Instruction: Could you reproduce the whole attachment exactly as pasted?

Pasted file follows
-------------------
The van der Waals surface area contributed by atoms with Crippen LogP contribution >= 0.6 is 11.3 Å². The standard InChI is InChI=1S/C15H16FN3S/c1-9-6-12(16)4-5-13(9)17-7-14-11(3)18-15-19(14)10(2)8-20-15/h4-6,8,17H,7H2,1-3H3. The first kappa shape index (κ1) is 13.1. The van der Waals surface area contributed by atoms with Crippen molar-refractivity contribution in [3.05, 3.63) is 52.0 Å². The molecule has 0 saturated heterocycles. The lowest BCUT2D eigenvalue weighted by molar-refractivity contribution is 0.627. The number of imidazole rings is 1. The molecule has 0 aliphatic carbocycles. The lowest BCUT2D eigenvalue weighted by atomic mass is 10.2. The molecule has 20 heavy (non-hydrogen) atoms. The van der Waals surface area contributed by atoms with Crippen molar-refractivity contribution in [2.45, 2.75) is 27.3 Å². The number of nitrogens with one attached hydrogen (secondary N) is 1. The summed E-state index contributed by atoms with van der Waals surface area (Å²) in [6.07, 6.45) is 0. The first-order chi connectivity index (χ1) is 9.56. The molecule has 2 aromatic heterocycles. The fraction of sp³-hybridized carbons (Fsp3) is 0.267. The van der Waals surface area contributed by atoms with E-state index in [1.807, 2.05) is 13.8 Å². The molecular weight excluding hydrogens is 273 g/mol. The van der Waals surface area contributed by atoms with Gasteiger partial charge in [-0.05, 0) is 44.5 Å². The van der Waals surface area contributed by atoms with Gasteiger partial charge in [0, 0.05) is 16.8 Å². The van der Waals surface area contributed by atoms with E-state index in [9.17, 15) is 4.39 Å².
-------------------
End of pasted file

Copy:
The van der Waals surface area contributed by atoms with Crippen LogP contribution >= 0.6 is 11.3 Å². The standard InChI is InChI=1S/C15H16FN3S/c1-9-6-12(16)4-5-13(9)17-7-14-11(3)18-15-19(14)10(2)8-20-15/h4-6,8,17H,7H2,1-3H3. The first kappa shape index (κ1) is 13.1. The van der Waals surface area contributed by atoms with Crippen molar-refractivity contribution in [3.05, 3.63) is 52.0 Å². The molecule has 0 saturated heterocycles. The lowest BCUT2D eigenvalue weighted by molar-refractivity contribution is 0.627. The number of imidazole rings is 1. The molecule has 0 aliphatic carbocycles. The lowest BCUT2D eigenvalue weighted by atomic mass is 10.2. The molecule has 20 heavy (non-hydrogen) atoms. The van der Waals surface area contributed by atoms with Crippen molar-refractivity contribution in [2.45, 2.75) is 27.3 Å². The number of nitrogens with one attached hydrogen (secondary N) is 1. The summed E-state index contributed by atoms with van der Waals surface area (Å²) in [6.07, 6.45) is 0. The first-order chi connectivity index (χ1) is 9.56. The molecule has 2 aromatic heterocycles. The fraction of sp³-hybridized carbons (Fsp3) is 0.267. The van der Waals surface area contributed by atoms with E-state index in [1.807, 2.05) is 13.8 Å². The molecular weight excluding hydrogens is 273 g/mol. The van der Waals surface area contributed by atoms with Gasteiger partial charge in [-0.05, 0) is 44.5 Å². The van der Waals surface area contributed by atoms with Gasteiger partial charge in [0, 0.05) is 16.8 Å². The van der Waals surface area contributed by atoms with E-state index in [9.17, 15) is 4.39 Å².